Earth's inner heat keeps cities afloat. The rocks that the Earth is made of expand when it's warmer, like most materials; thus if the inside of the Earth were not as heat the Earth would be smaller.
Derrick Hasterok and David Chapman, of the University of Utah, say that the significance of this heating has been overlooked. In particular, it's stronger in some areas than in others -- the rock under the western U. S. is hotter than that under the eastern U. S., so the general fact that the West tends to be higher than the East is in part due to this phenomenon.
However, they claim that " would drop to 1,427 feet below the Atlantic ocean, and even deeper. would rest 3,756 feet below the surface of the Pacific ocean." This just doesn't feel right. Perhaps those places would fall to those heights below the current sea level -- I take this to mean they'd be slightly closer to the center of the Earth. But sea level would be redefined to be the new average height of the sea. The only way all these places could suddenly be under sea level is if there were more water.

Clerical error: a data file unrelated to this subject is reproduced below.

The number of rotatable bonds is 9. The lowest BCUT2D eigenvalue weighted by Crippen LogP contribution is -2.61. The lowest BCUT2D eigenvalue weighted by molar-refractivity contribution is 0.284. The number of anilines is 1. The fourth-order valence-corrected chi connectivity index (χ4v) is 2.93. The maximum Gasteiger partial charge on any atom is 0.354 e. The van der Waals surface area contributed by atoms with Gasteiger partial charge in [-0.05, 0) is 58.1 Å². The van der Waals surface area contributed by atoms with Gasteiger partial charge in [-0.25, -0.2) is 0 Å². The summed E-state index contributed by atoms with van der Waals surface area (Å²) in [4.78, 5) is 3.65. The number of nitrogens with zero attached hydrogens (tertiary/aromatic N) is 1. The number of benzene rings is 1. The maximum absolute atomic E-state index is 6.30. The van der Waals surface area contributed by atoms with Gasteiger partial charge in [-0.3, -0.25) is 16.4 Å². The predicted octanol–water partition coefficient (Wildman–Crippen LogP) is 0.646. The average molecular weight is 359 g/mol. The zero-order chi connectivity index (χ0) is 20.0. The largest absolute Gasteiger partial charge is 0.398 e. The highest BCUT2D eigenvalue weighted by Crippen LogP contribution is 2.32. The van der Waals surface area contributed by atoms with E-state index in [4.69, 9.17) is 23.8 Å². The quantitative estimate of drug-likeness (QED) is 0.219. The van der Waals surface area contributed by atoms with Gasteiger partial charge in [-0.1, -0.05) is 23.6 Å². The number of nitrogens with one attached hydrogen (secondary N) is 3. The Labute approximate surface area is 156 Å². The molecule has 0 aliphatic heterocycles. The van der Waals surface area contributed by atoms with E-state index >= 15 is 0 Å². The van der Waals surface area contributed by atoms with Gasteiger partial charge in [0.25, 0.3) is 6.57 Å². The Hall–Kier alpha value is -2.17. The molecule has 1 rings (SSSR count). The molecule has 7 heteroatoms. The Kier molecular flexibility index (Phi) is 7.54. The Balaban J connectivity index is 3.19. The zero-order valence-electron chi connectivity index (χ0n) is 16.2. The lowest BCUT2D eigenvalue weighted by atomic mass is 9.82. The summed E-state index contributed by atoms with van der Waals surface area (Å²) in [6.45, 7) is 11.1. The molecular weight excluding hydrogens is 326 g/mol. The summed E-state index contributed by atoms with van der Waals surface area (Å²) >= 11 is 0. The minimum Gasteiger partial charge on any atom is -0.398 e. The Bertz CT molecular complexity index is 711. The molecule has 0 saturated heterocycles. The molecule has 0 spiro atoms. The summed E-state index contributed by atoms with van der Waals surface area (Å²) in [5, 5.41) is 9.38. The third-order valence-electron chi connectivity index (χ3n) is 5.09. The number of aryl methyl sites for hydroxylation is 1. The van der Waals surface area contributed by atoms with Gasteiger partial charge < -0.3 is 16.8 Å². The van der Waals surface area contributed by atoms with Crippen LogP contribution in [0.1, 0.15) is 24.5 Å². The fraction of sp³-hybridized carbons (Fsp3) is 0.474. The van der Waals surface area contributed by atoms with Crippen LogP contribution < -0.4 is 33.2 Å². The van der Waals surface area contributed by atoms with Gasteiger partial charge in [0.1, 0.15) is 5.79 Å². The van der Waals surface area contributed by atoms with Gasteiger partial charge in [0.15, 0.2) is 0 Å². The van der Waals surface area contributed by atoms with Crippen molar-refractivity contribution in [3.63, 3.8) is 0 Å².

In any case, it doesn't matter, because the heat is coming from radioactive decay of some very long-lived isotopes. Worry about global warming.
(Those of you who thought this blog was supposed to be about probability -- as the title might lead you to believe -- may be wondering why I'm making this post. But this blog is also about silly uses of mathematics in the media.)